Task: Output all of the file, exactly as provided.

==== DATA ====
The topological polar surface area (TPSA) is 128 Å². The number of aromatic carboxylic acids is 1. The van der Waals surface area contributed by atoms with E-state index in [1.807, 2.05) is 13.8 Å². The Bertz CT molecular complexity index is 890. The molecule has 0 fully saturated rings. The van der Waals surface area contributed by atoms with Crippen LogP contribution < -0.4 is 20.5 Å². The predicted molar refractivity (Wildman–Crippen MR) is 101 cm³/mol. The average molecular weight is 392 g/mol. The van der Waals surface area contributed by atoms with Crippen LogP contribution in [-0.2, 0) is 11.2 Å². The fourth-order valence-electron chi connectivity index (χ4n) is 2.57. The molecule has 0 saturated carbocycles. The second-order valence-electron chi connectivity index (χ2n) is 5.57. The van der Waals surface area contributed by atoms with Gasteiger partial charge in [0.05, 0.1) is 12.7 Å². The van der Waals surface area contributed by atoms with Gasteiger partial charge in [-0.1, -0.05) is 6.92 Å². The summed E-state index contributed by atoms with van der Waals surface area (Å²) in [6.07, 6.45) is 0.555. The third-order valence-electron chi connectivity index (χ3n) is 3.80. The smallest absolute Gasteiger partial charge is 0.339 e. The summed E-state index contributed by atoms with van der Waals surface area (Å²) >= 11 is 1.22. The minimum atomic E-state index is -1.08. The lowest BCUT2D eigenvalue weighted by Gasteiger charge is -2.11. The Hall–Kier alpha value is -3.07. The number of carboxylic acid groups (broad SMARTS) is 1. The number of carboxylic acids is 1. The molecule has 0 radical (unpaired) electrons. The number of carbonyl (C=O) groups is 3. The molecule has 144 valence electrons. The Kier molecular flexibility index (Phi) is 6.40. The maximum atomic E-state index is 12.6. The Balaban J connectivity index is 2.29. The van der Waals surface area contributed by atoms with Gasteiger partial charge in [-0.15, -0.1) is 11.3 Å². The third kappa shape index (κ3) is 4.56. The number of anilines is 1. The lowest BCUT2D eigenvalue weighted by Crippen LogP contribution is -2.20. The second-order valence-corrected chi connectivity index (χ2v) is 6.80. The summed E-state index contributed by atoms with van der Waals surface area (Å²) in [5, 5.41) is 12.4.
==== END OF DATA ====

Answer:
The topological polar surface area (TPSA) is 128 Å². The number of aromatic carboxylic acids is 1. The van der Waals surface area contributed by atoms with E-state index in [1.807, 2.05) is 13.8 Å². The Bertz CT molecular complexity index is 890. The molecule has 0 fully saturated rings. The van der Waals surface area contributed by atoms with Crippen LogP contribution < -0.4 is 20.5 Å². The predicted molar refractivity (Wildman–Crippen MR) is 101 cm³/mol. The average molecular weight is 392 g/mol. The van der Waals surface area contributed by atoms with Crippen LogP contribution in [-0.2, 0) is 11.2 Å². The fourth-order valence-electron chi connectivity index (χ4n) is 2.57. The molecule has 0 saturated carbocycles. The second-order valence-electron chi connectivity index (χ2n) is 5.57. The van der Waals surface area contributed by atoms with Gasteiger partial charge in [0.05, 0.1) is 12.7 Å². The van der Waals surface area contributed by atoms with Gasteiger partial charge in [-0.1, -0.05) is 6.92 Å². The summed E-state index contributed by atoms with van der Waals surface area (Å²) in [6.07, 6.45) is 0.555. The third-order valence-electron chi connectivity index (χ3n) is 3.80. The smallest absolute Gasteiger partial charge is 0.339 e. The summed E-state index contributed by atoms with van der Waals surface area (Å²) >= 11 is 1.22. The minimum atomic E-state index is -1.08. The lowest BCUT2D eigenvalue weighted by Gasteiger charge is -2.11. The Hall–Kier alpha value is -3.07. The number of carboxylic acid groups (broad SMARTS) is 1. The number of carboxylic acids is 1. The molecule has 0 radical (unpaired) electrons. The number of carbonyl (C=O) groups is 3. The molecule has 144 valence electrons. The Kier molecular flexibility index (Phi) is 6.40. The maximum atomic E-state index is 12.6. The Balaban J connectivity index is 2.29. The van der Waals surface area contributed by atoms with Gasteiger partial charge in [-0.15, -0.1) is 11.3 Å². The third kappa shape index (κ3) is 4.56. The number of anilines is 1. The lowest BCUT2D eigenvalue weighted by Crippen LogP contribution is -2.20. The second-order valence-corrected chi connectivity index (χ2v) is 6.80. The summed E-state index contributed by atoms with van der Waals surface area (Å²) in [5, 5.41) is 12.4.